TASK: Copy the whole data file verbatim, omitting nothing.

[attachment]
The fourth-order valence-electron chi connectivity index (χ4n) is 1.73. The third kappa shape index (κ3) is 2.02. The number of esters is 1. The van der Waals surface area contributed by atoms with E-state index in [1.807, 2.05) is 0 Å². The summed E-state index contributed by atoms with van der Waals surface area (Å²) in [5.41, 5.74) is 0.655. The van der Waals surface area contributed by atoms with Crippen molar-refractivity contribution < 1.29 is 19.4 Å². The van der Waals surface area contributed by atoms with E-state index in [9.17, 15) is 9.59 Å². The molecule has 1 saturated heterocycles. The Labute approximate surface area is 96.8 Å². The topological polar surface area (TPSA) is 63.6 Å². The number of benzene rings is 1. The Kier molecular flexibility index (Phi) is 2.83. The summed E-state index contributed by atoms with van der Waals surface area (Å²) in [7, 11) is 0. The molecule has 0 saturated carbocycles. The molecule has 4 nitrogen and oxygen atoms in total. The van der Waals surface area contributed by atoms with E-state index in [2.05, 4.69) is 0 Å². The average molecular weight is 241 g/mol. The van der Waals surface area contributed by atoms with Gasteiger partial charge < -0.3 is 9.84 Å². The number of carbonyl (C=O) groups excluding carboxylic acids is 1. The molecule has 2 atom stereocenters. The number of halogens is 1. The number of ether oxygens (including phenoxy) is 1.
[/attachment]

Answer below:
The fourth-order valence-electron chi connectivity index (χ4n) is 1.73. The third kappa shape index (κ3) is 2.02. The number of esters is 1. The van der Waals surface area contributed by atoms with E-state index in [1.807, 2.05) is 0 Å². The summed E-state index contributed by atoms with van der Waals surface area (Å²) in [5.41, 5.74) is 0.655. The van der Waals surface area contributed by atoms with Crippen molar-refractivity contribution < 1.29 is 19.4 Å². The van der Waals surface area contributed by atoms with E-state index in [9.17, 15) is 9.59 Å². The molecule has 1 saturated heterocycles. The Labute approximate surface area is 96.8 Å². The topological polar surface area (TPSA) is 63.6 Å². The number of benzene rings is 1. The Kier molecular flexibility index (Phi) is 2.83. The summed E-state index contributed by atoms with van der Waals surface area (Å²) in [7, 11) is 0. The molecule has 0 saturated carbocycles. The molecule has 4 nitrogen and oxygen atoms in total. The van der Waals surface area contributed by atoms with E-state index in [2.05, 4.69) is 0 Å². The average molecular weight is 241 g/mol. The van der Waals surface area contributed by atoms with Gasteiger partial charge < -0.3 is 9.84 Å². The number of carbonyl (C=O) groups excluding carboxylic acids is 1. The molecule has 2 atom stereocenters. The number of halogens is 1. The number of ether oxygens (including phenoxy) is 1.